I love music.

I write about the music I like and have purchased for the benefit of better understanding it and sharing my preferences with others.

Touching Music

Music is a gift, but it also can become an organizational burden...

I recently made a sojourn to another city and while I did not find a cool music store like this one (located in Paris, near the Parthenon, close to where they filmed the car scene in Midnight in Paris), my mind went back to the concept of collecting music on CDs (and records, for that sake).

I visited a friend that has a sizable music collection, and has placed his collection on shelves. Primarily CDs, CD box sets, and books, if you focused your vision just so, you might expect you were in a CD shop like La Dame Blanche, minus the price tags and extravagence of used vinyl. I used to love shopping at Tower Records here in Richmond, not to mention a number of other shops in towns across New York, Michigan, and Ohio. Just as with a book in a book store, there's something palpable about putting your hand on a physical thing that you can see, and touch.

The CD shops, by in large, are gone here in the US, for the most part. When I recently visited Italy, I found CDs for sale (classical, too!) in a mainstream book store chain on the third floor. It was nice to see it there.

Yet, we can still purchase CDs from a number of online vendors. As we conversed, I made the usual arguments in favor of the physical CD:

  • better sound quality than a compressed MP3 or AAC file;
  • built-in backup after you rip the CD;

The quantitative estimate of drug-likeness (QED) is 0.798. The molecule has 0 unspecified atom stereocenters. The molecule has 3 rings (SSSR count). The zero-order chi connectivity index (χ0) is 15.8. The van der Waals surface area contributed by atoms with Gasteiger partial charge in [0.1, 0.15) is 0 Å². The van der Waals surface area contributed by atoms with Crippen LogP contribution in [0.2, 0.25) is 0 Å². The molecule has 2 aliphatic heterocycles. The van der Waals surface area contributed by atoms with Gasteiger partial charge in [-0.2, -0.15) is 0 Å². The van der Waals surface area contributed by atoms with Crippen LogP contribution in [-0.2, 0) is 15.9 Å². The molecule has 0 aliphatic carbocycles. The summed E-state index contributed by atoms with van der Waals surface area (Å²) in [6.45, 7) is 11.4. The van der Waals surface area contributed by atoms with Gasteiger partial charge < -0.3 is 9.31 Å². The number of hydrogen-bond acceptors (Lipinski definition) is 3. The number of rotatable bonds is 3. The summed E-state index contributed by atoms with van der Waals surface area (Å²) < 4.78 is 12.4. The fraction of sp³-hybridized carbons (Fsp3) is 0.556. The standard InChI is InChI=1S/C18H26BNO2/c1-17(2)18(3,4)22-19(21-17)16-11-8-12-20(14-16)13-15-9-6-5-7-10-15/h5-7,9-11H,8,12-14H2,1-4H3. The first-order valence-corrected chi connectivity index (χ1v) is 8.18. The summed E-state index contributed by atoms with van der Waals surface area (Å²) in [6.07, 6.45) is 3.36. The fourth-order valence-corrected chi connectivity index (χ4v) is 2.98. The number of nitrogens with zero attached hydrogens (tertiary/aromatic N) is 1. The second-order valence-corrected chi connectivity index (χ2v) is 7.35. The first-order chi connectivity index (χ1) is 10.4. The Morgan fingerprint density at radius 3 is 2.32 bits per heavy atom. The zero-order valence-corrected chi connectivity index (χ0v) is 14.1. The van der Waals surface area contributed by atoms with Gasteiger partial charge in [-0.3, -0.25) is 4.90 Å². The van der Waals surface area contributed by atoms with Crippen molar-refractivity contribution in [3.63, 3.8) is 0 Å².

• liner notes, artwork, and something you can hold.

My friend loved box sets, especially those that came at a discount. He lamented that some skipped the liner notes, as the box sets were offered at a reduced price. It's a practice I don't understand -- at least why these booklets can't be made available online in PDF for free, if the decision is purely economic.

Something interesting happened when he wanted to point out one particular volume. He turned, with hardly looking, and he could put his finger right on the CD, as if he knew exactly where it was. He had a physical location memory about his collection, how it was organized spacially, etc. This type of organization or knowledge is lost within the user interfaces of computers. That's something we give up when we go "digital" with our music.

When I am browsing music on my iPad to play remotely through my MacMini "stereo" system, I have to skip around the collection with my finger, and I land on things within a large list, alphabetically arranged. More often than not, the browsing by letters isn't effective or memorable (the Beatles may be next to Bach, for instance), when I jump around, I seem to always land on the same titles, and there's no intelligent way for me to explore my collection that really works for me. (I will say, I know I can search by Genre or Composer, but my collection has not been so-well organized using this metadata for me to fully take advantage of this; for instance, digital music I buy is often tagged "classical" when the period is actually baroque.)

While I am happy to go digital and reap the benefits, I do pine for the ability to finger through CDs in rows, open the case and look at liner notes, and be able to physically arrange recordings. I am hoping someone comes up with a virtual, perhaps 3D system, for doing so, so that I can position virtual albums into groupings and in relationship to one another, as I have seen prototypes for, for next-generation user interfaces for organizing files. While I realize my preference is at least partially rooted in my old habits, it's also something my brain is excellent at remembering.

The Microsoft Store

Scroll Bars Should Not Disappear